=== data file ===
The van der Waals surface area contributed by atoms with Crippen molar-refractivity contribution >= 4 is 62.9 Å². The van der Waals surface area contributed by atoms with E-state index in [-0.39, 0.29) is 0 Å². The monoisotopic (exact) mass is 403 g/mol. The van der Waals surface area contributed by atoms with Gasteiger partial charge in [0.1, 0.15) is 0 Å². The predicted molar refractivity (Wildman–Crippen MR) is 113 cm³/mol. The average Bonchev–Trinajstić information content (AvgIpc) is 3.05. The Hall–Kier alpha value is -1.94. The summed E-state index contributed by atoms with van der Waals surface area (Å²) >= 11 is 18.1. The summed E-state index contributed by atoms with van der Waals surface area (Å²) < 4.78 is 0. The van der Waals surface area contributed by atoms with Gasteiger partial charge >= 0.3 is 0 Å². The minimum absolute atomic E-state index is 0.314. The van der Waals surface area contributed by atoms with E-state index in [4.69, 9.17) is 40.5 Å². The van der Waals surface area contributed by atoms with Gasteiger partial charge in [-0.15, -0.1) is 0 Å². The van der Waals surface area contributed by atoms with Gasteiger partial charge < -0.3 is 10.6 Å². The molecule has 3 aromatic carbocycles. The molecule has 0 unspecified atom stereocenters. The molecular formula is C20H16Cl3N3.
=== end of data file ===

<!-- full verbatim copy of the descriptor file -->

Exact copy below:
The van der Waals surface area contributed by atoms with Crippen molar-refractivity contribution >= 4 is 62.9 Å². The van der Waals surface area contributed by atoms with E-state index in [-0.39, 0.29) is 0 Å². The monoisotopic (exact) mass is 403 g/mol. The van der Waals surface area contributed by atoms with Gasteiger partial charge in [0.1, 0.15) is 0 Å². The predicted molar refractivity (Wildman–Crippen MR) is 113 cm³/mol. The average Bonchev–Trinajstić information content (AvgIpc) is 3.05. The Hall–Kier alpha value is -1.94. The summed E-state index contributed by atoms with van der Waals surface area (Å²) >= 11 is 18.1. The summed E-state index contributed by atoms with van der Waals surface area (Å²) < 4.78 is 0. The van der Waals surface area contributed by atoms with Gasteiger partial charge >= 0.3 is 0 Å². The minimum absolute atomic E-state index is 0.314. The van der Waals surface area contributed by atoms with E-state index in [4.69, 9.17) is 40.5 Å². The van der Waals surface area contributed by atoms with Gasteiger partial charge in [-0.15, -0.1) is 0 Å². The van der Waals surface area contributed by atoms with Gasteiger partial charge < -0.3 is 10.6 Å². The molecule has 3 aromatic carbocycles. The molecule has 0 unspecified atom stereocenters. The molecular formula is C20H16Cl3N3.